A "practical guide" to help health care providers manage the treatment of their overweight and obese patients, an online interactive menu planner, and consumer tips on behavior change for weight management are some of the new tools being unveiled by the National Heart, Lung, and Blood Institute (NHLBI) this month to help tackle America's battle of the bulge.
The need for these tools couldn't be more pressing. Recent statistics from the National Health and Nutrition Examination Survey (NHANES) show that between 1994 and 1999 the U.S. experienced a 5 percent increase in the number of adults who are overweight or obese.
"This is 61 percent of the U.S. adult population almost 108 million people who because of their weight are at greater risk for several major diseases including heart disease, stroke, diabetes, and cancer," said NHLBI Director Dr. Claude Lenfant.
To help these people and their health care team, NHLBI's Obesity Education Initiative in cooperation with the North American Association for the Study of Obesity convened a working group to prepare The Practical Guide to the Identification, Evaluation, and Treatment of Overweight and Obesity in Adults. Based on the clinical guidelines released by NHLBI in 1998, the practical guide is just that a practical manual with tools and tips for weight loss.
"This guide gives health care providers the fundamentals needed to evaluate and treat this important health problem and contains information which has not been provided elsewhere in their training," said Dr. Louis J. Aronne, chair of the committee that developed the guide and clinical associate professor of medicine at Weill-Cornell Medical College in New York City.
The guide's new features, which were not in the original obesity guidelines, include a 10-step plan and a quick reference tool to help physicians assess, classify, and treat overweight and obesity. The guide also includes detailed sections on dietary therapy, physical activity, and behavior therapy. In addition, the handbook discusses the appropriate use of weight loss drugs (with recommended doses of specific drugs) and indications for surgery as a treatment for obesity.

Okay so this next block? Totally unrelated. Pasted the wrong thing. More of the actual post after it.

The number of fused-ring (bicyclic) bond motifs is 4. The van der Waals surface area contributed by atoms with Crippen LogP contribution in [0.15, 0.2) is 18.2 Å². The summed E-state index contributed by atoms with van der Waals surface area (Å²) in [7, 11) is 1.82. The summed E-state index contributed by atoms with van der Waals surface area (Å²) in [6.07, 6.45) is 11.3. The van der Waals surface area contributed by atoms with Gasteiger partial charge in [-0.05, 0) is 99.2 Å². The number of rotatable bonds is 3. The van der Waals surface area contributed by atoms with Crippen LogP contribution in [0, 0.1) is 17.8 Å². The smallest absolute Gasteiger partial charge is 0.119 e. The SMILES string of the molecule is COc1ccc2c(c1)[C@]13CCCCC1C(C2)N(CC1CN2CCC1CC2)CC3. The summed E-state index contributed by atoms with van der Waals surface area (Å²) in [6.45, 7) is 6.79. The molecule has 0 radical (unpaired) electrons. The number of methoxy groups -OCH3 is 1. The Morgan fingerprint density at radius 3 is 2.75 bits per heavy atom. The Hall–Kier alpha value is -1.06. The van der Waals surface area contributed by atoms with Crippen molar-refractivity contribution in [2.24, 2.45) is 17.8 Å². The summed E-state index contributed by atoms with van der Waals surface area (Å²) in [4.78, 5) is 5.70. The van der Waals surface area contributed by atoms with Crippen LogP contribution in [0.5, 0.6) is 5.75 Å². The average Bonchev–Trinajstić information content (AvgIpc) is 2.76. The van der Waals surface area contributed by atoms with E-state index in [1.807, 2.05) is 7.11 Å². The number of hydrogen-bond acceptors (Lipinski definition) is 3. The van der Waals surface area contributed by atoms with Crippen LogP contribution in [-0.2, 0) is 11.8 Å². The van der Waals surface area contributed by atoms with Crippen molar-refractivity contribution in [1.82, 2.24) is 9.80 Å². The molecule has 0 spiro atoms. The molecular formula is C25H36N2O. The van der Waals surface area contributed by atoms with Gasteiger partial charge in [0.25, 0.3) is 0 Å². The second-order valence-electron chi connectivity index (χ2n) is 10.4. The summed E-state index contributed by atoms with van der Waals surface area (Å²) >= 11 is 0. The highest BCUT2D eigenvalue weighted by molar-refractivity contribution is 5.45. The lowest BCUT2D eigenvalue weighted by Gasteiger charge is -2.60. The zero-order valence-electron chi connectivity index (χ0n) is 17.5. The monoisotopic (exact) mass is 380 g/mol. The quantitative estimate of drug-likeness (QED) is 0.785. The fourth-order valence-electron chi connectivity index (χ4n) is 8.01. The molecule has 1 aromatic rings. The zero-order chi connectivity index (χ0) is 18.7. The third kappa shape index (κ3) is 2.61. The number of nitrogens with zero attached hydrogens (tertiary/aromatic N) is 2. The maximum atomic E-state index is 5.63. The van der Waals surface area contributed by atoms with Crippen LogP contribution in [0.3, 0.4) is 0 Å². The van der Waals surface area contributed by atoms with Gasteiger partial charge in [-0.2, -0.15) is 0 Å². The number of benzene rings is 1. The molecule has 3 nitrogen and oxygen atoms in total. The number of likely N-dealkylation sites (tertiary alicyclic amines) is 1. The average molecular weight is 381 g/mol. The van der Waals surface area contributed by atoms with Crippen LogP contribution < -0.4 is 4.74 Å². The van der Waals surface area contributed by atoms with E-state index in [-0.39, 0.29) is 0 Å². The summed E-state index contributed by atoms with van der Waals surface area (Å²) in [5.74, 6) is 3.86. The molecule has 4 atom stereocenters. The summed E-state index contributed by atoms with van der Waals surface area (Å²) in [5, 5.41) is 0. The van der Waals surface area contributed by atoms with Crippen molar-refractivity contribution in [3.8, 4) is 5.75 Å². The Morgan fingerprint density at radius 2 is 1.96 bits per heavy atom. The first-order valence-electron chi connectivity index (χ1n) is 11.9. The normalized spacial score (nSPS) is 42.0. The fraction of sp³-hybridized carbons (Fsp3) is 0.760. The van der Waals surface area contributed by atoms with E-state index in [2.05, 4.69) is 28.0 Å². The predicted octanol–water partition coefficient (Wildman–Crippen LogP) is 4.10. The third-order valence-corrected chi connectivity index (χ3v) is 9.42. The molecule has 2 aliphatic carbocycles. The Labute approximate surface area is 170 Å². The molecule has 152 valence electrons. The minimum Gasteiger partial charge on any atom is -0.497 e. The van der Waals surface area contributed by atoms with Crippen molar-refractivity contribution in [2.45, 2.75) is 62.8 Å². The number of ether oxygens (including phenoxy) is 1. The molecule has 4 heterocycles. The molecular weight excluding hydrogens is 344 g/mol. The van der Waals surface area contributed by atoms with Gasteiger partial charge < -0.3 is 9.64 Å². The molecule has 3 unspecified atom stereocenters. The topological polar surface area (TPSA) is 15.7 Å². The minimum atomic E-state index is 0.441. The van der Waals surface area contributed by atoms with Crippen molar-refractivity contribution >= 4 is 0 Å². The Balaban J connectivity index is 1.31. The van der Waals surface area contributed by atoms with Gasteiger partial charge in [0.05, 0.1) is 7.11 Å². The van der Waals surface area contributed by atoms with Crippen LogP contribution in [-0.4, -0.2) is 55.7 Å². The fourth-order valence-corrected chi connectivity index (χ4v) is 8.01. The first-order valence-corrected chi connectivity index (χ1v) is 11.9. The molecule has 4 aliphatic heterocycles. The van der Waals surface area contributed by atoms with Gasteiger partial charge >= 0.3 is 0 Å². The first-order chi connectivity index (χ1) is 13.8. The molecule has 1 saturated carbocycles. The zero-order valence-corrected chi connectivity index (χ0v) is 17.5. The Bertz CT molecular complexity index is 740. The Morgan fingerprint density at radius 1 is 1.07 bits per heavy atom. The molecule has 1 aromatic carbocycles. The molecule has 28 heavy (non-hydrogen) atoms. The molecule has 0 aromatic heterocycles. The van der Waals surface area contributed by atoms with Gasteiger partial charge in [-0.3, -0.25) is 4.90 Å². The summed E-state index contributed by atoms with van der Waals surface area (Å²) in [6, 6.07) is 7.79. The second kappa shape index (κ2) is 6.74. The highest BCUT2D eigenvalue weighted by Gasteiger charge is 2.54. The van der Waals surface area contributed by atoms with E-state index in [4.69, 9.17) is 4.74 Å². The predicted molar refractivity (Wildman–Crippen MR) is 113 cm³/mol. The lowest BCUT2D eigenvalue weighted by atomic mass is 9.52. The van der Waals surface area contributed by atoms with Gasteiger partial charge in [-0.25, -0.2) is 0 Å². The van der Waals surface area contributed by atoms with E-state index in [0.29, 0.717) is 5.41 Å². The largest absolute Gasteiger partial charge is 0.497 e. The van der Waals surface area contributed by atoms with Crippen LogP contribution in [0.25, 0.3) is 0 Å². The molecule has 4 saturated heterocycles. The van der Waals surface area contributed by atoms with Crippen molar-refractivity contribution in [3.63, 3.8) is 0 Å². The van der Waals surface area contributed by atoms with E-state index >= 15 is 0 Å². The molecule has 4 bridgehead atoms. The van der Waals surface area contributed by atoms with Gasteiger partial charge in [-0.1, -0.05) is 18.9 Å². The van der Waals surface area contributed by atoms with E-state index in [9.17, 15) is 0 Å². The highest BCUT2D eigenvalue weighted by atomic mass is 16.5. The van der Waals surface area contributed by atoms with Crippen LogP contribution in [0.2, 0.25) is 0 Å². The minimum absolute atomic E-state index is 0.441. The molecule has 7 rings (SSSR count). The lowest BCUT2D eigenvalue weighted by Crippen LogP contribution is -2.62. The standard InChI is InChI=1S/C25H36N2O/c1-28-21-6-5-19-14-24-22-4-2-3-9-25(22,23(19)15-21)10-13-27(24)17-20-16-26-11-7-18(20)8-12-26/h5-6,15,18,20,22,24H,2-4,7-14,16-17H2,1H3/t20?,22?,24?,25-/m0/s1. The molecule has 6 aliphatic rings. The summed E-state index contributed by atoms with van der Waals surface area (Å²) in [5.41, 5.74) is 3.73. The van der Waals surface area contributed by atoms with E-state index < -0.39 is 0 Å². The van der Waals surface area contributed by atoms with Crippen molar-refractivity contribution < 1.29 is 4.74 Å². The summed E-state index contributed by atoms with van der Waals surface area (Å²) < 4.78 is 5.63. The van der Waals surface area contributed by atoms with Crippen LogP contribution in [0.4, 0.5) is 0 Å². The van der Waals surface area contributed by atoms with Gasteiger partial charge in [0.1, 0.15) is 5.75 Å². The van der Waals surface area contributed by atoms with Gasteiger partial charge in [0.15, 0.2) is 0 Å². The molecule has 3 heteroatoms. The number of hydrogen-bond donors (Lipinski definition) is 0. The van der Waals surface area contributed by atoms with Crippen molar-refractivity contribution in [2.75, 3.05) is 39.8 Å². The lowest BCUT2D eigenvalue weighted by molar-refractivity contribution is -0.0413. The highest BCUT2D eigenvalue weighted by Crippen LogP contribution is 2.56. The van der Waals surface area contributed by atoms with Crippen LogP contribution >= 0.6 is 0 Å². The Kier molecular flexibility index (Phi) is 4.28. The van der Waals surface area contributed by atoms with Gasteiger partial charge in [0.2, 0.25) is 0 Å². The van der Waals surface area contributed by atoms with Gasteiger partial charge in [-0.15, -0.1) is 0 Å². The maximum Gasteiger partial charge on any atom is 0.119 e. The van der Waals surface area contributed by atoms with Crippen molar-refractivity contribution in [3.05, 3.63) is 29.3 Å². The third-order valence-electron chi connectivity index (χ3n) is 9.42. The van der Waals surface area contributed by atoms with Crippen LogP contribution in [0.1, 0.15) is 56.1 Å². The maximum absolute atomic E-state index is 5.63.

A key section of the guide is the appendices, which were written for patients and include practical information on diet, physical activity, and tools for behavior change. There is also a weight management chart, sample walking and jogging programs, and tips for dining out, shopping, and cooking.
"All of these tools reflect the fact that simple, small changes in the way we eat and engage in physical activity can add up over time to a healthier weight," said Karen Donato, coordinator of the NHLBI's Obesity Education Initiative.
Consumers and health care professionals can find all of these tools online on the NHLBI Web site (www.nhlbi.nih.gov) and we ahve a few for you in today's issue of Vidyya. The Institute's Web site will also post a PalmOS® format version of the practical guide. In addition, the site already contains a body mass index (BMI) calculator for PalmOS® devices. The calculator accepts English or metric input and includes a BMI classification table for adults.
A new feature on the Institute's Web site is the ultimate "cyber" tool for devising low calorie meals an interactive menu planner. The menu planner allows the user to plan a single meal or a whole day's meals. To use the planner, you choose your total calories for the day, and select a meal. You then select foods from a list, according to the food groups included in the American Dietetic Association/American Diabetes Association exchange list. Finally, you choose the number of servings you want and the calories are calculated for you.
"It's easy and it actually makes calorie counting fun," said Donato who suggested consumers try the site during March National Nutrition Month.